From City Hall in Darling Street, the route embraces District 6, Gardens, the Company’s Garden, Wale Street, Bo-Kaap, Sea Point (Cape Town Stadium), Green Point (Fort Wynyard), the CBD, up Adderley Street into Spin Street (Slave Plaque) and then through the Castle of Good Hope to finish on the Grand Parade. One of the favourite points has to be “Koeksister Hill” in the historic Bo-Kaap, so called because as runners reach the peak of the hill, they are greeted by a bevy of residents sugaring these delectable Cape Malay confections before handing them out to delighted participants.

The Slave Route Challenge comprises four separate events. Runners can do as many as they can fit in – a half marathon and a 10km run (both timed and sanctioned by Western Province Athletics), a 10km walk and a 5km fun run. The race beneficiary this year is the Mary Harding School, which provides vital educational assistance to young people who have mild to moderate mental impairment.

Farouk Meyer, event organiser from Itheko Sports Management, who himself is a sub-three-hour marathoner with 10 Two Oceans ultra marathons under his belt, is excited about the new timing of the event, saying: “Hosting the challenge in March potentially opens the event up to a greater audience, including the hordes of international visitors who will be in the Mother City over the period. Because the challenge is as much about getting fit as it is about knowledge sharing, each participant will receive a free voucher to visit the Castle of Good Hope during the month of April as well as entry to the District 6 Museum. On top of this, everyone finishing the challenge will earn a unique medal – part of a series of collectibles.”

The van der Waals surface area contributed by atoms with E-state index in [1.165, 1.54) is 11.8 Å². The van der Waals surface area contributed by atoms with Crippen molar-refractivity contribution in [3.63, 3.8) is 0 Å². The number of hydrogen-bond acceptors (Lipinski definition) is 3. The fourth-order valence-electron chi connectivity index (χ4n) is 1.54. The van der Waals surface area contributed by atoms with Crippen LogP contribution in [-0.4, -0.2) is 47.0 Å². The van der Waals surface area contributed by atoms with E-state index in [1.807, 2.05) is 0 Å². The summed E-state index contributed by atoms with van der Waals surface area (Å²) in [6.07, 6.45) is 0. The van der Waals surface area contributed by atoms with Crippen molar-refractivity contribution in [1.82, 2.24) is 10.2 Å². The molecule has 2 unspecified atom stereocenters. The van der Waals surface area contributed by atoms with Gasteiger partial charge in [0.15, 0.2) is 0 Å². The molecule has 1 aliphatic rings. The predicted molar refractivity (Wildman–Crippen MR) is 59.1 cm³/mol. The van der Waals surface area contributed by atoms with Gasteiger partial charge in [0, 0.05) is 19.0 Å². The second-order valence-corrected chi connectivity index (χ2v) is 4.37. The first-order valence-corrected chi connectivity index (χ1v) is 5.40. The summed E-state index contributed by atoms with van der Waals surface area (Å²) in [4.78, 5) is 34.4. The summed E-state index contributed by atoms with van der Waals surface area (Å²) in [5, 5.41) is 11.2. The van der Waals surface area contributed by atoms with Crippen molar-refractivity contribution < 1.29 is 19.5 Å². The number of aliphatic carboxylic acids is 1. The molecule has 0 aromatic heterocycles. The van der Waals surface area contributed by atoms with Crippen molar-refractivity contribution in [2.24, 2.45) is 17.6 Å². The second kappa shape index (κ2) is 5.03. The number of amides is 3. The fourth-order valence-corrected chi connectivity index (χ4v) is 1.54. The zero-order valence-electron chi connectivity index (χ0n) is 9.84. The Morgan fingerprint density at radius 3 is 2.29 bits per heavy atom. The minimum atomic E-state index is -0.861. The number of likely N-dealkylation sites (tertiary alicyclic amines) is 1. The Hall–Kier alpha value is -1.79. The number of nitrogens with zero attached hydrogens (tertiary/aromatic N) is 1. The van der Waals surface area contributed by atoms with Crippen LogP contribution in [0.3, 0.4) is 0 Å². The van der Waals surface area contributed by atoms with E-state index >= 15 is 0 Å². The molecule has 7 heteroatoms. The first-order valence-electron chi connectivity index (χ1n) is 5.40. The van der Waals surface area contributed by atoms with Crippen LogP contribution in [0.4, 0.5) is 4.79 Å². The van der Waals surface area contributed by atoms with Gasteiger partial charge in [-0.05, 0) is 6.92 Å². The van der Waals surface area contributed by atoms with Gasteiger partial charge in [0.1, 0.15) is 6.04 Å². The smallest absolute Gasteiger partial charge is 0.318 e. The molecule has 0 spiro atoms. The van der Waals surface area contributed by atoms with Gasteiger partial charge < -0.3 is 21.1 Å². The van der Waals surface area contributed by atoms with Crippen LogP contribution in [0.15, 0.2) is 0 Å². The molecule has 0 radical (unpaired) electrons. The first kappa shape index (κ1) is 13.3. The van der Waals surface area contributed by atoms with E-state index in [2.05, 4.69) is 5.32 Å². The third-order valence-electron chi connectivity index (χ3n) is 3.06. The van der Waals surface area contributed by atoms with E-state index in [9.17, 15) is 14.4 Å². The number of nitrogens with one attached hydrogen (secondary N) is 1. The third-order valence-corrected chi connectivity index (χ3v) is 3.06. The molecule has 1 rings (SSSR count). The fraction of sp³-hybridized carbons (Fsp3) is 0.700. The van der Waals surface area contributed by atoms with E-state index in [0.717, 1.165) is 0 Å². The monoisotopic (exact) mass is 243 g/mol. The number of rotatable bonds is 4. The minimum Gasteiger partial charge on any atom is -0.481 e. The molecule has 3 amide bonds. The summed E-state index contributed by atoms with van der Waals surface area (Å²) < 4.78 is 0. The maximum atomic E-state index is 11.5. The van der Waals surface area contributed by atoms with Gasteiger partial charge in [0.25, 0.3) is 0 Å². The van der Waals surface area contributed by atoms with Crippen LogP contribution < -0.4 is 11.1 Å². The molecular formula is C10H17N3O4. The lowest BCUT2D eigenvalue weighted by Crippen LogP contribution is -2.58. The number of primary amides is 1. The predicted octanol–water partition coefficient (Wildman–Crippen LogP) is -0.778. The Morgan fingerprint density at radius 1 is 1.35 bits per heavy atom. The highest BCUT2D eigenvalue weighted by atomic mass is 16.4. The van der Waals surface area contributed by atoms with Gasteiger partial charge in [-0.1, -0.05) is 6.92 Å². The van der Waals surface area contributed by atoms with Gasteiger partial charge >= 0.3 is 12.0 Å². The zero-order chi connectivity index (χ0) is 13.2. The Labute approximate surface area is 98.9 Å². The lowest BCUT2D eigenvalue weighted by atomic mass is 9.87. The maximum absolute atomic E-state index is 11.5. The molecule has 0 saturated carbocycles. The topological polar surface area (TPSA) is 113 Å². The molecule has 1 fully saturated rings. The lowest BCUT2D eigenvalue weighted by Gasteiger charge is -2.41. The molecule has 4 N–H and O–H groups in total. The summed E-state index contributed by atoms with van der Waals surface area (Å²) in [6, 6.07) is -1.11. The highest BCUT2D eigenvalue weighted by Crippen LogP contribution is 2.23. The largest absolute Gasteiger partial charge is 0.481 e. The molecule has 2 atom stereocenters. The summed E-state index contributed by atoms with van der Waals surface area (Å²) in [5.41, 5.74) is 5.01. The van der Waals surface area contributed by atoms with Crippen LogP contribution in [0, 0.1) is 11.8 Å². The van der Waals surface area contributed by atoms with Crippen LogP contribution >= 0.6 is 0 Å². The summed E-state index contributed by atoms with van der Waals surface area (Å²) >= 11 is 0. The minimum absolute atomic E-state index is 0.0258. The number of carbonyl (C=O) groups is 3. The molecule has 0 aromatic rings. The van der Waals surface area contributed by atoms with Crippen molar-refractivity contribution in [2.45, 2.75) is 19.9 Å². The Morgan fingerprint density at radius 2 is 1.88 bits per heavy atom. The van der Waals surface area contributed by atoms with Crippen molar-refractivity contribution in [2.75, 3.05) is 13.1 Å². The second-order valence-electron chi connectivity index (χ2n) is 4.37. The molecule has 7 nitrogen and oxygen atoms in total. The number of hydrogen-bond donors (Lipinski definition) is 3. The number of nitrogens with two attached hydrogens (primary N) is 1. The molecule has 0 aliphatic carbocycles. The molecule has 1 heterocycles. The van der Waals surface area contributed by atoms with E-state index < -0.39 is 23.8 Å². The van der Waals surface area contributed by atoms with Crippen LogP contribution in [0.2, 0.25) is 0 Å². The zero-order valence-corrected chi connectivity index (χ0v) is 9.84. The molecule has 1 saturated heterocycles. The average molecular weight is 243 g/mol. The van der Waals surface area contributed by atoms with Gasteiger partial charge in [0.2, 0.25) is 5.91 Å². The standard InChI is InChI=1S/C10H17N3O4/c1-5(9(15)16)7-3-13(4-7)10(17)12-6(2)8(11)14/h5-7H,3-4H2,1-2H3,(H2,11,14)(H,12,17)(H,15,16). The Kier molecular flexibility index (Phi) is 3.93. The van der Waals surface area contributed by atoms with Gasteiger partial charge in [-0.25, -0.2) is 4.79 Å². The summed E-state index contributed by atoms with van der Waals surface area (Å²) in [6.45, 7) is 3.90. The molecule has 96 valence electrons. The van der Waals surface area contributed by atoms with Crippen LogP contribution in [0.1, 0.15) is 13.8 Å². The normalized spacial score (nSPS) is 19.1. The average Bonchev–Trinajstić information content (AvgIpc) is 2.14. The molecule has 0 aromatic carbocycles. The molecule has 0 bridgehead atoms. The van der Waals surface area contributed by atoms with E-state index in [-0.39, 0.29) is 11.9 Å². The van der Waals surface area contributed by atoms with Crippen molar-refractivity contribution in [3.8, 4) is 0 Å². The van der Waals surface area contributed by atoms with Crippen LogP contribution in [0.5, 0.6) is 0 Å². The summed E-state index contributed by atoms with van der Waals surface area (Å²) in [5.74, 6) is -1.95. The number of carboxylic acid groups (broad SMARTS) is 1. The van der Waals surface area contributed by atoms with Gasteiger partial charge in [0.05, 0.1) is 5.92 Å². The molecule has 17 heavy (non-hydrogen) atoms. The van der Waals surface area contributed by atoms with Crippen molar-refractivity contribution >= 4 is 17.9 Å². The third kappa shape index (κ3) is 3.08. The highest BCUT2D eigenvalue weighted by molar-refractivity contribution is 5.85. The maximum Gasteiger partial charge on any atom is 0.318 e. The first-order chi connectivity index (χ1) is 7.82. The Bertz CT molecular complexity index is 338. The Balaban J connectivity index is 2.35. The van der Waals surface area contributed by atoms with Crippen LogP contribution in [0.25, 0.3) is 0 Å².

While Cape Town hosts a multitude of sporting events, each with their own merit, the Slave Route Challenge is possibly one that has the most meaning. At a time when South Africa faces many challenges, there is no better time to come together to have fun, celebrate our differences and remember our past, while exploring new avenues and embarking on the adventure of the future on the road that lies ahead.

Enter online at Webtickets or at a Sportsman’s Warehouse near you. The closing date is Sunday 17 March.

For more information go to www.slaveroute.co.za or call 082 066 3353.